Buckley Christopher has handled thousands of claims involving the compensation claims of alleged victims of work-related accidents and diseases pursuant to state and federal laws. Workers’ compensation laws were created to ensure that employees who are injured on the job are provided with fixed benefits to help address the economic impact of injury on the worker while reducing the financial risks for the employers and insurers. Workers’ compensation laws vary from state to state, but they generally cover medical care, prescription medications, physical therapy, and limited wage replacement. Areas that require significant litigation include: requirements for covered employer-employee relationship; causation issues; nature of medical, disability, and death benefits claims. BC lawyers have handled such claims from the administrative level through the appellate courts of several states.
Suspension of Benefits Under WC-240
Our attorneys successfully represented an employer in a workers’ compensation claim, including defending appeals in the Appellate Division and Superior Court, securing the employer a credit for past income benefits paid to a claimant and suspending claimant’s benefits going forward after claimant unjustifiable refused offered suitable employment, was terminated for reasons unrelated to his injury, and failed to prove that he had looked for other work.
Staph Infection Unrelated to Work
Claimant, while working at a chicken processing plant, claimed that she contracted a staph infection as a result of exposure at work while performing her job duties. Claimant sought TTD benefits and medical treatment. At a hearing, BCH successfully argued that Claimant’s injury did not arise out of and in the course and scope of the employee’s work for the employer.
Our attorneys relied on three primary sources of evidence in defending this claim. First, the employee’s treating physician, in a questionnaire, stated that her injuries were not caused by or aggravated by her work with the employer. Second, a physician provided by the employer stated that staph bacteria naturally occurs on the skin and that there was no way to prove the water at Claimant’s workplace contained bacteria without testing the water. Third, the employer’s quality assurance manager testified that the quality assurance department ran tests on the employee’s department and all of the tests had negative results. Based on this evidence, the ALJ held that Claimant failed to prove her injury occurred in the course of her work beyond a preponderance of credible evidence.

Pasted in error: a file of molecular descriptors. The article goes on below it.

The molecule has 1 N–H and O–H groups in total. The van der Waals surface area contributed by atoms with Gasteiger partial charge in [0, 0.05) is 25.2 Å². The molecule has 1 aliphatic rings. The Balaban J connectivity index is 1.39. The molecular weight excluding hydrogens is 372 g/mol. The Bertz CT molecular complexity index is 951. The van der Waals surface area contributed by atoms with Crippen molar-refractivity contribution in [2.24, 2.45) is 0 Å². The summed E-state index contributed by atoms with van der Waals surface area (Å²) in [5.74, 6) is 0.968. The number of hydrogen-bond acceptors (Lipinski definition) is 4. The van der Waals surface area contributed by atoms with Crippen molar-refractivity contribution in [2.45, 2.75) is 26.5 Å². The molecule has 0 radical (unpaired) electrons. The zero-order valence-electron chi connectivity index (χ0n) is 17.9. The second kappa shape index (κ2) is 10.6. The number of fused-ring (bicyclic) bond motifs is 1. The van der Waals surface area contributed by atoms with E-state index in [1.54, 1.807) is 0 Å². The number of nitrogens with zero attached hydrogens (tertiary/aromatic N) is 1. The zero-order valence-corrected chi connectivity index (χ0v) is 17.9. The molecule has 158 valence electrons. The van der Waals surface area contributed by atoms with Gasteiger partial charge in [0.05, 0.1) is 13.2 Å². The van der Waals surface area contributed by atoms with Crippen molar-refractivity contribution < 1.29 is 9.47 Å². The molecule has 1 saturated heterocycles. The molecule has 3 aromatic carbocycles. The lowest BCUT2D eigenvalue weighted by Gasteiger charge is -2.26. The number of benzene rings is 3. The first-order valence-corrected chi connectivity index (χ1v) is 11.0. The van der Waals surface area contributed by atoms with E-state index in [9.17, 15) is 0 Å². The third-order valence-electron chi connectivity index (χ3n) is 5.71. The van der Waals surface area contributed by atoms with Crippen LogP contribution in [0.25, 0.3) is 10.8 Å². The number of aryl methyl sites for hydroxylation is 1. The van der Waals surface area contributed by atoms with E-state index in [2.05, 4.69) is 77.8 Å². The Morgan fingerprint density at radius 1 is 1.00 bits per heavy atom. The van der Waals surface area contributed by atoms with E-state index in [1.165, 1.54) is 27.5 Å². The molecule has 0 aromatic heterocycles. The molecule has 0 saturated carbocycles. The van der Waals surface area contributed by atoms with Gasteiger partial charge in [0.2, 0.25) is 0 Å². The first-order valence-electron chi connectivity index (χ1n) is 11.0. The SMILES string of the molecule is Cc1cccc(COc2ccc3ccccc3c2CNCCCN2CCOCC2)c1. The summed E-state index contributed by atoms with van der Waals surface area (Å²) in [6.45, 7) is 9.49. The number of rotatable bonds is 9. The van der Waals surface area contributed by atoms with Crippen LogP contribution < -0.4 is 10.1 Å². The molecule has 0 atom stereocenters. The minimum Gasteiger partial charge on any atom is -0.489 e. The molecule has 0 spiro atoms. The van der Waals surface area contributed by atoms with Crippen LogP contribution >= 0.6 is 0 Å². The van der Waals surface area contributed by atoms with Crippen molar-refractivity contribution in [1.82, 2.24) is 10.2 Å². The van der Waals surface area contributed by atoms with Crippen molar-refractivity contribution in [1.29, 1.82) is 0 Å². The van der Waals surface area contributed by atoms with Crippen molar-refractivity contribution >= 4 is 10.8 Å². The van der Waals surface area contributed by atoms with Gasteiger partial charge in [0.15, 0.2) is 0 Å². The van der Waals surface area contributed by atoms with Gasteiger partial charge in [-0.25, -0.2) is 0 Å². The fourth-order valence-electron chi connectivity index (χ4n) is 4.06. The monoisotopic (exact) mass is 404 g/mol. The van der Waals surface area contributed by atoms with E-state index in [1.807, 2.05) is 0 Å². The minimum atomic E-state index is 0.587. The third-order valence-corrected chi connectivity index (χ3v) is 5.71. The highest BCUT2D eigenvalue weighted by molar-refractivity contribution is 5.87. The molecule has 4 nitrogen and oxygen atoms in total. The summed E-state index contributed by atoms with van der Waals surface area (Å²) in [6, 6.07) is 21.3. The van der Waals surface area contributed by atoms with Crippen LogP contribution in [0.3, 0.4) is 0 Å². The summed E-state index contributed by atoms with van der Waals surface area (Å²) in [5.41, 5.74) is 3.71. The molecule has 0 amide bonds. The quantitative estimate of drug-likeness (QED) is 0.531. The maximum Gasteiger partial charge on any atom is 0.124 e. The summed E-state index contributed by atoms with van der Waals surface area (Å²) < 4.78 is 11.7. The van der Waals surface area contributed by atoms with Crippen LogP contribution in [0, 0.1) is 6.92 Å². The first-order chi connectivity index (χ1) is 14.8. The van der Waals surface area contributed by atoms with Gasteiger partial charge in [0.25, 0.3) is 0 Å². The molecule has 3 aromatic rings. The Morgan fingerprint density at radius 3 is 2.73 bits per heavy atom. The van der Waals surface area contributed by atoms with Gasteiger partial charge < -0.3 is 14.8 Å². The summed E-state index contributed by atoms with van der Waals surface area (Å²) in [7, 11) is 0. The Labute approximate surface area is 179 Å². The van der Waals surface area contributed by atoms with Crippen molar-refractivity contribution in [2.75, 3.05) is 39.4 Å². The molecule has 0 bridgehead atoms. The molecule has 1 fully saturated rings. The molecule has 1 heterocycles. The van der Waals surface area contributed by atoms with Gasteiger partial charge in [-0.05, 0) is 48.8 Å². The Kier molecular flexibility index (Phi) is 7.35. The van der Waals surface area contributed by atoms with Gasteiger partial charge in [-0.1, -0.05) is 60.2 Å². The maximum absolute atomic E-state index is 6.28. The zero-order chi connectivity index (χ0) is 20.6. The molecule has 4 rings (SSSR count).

Claimant, a cook at a restaurant, injured his back while throwing trash into a dumpster. His workers’ compensation claim was accepted as compensable and indemnity and medical benefits were paid. He received medical treatment the day of his injury and was diagnosed with a lumbar sprain. Over the following two months, Claimant continued to have regular doctor appointments and began to complain of pain in his legs. An MRI was performed and revealed that he had a shallow disc bulge, which was similar to an MRI performed three years prior. One month after the MRI, the authorized treating physician determined that Claimant had reached maximum medical improvement and released him to full duty without restrictions.
Claimant continued to see another physician with complaints of back and leg pain. Although he had been released to full duty work, he complained that even sedentary work caused severe pain. At the hearing, Claimant testified that he injured his back in the early 1990’s and also suffered a lumbar sprain in 2005 or 2006. These admissions were contrary to what he told his physicians and to his deposition testimony. Employer also presented medical evidence from an IME where the doctor determined that Claimant’s current pain was due to his pre-existing condition and was unrelated to the subject injury. The ALJ held that the significant pre-existing spinal problems were the cause of his pain and along with his contradictory testimony, Claimant failed to provide proof beyond a preponderance of credible evidence. Claimant’s request for reinstatement of TTD benefits and additional medical treatment was denied.
Lack of Credibility
Claimant filed for workers’ compensation claiming injury as a result of repeated use of a pressure washer during his job duties. He testified that he reported the injury to his supervisor and to HR. However, his supervisor and the HR representative testified Claimant never reported an injury. Claimant was subsequently terminated for insubordination. Eight months after being terminated, Claimant visited a doctor at the request of his attorney and was diagnosed with trigger finger and provided treatment. The ALJ found that Claimant’s testimony was not credible due to his prior felony convictions, which were related to deception, and because he had been impeached by the use of several prior inconsistent statements. The ALJ found the representatives of the employer to be more credible and that there was no notice. Further, there was no medical evidence of an injury until nine months after Claimant was terminated and the doctor did not address causation. Therefore, Claimant’s claim was denied.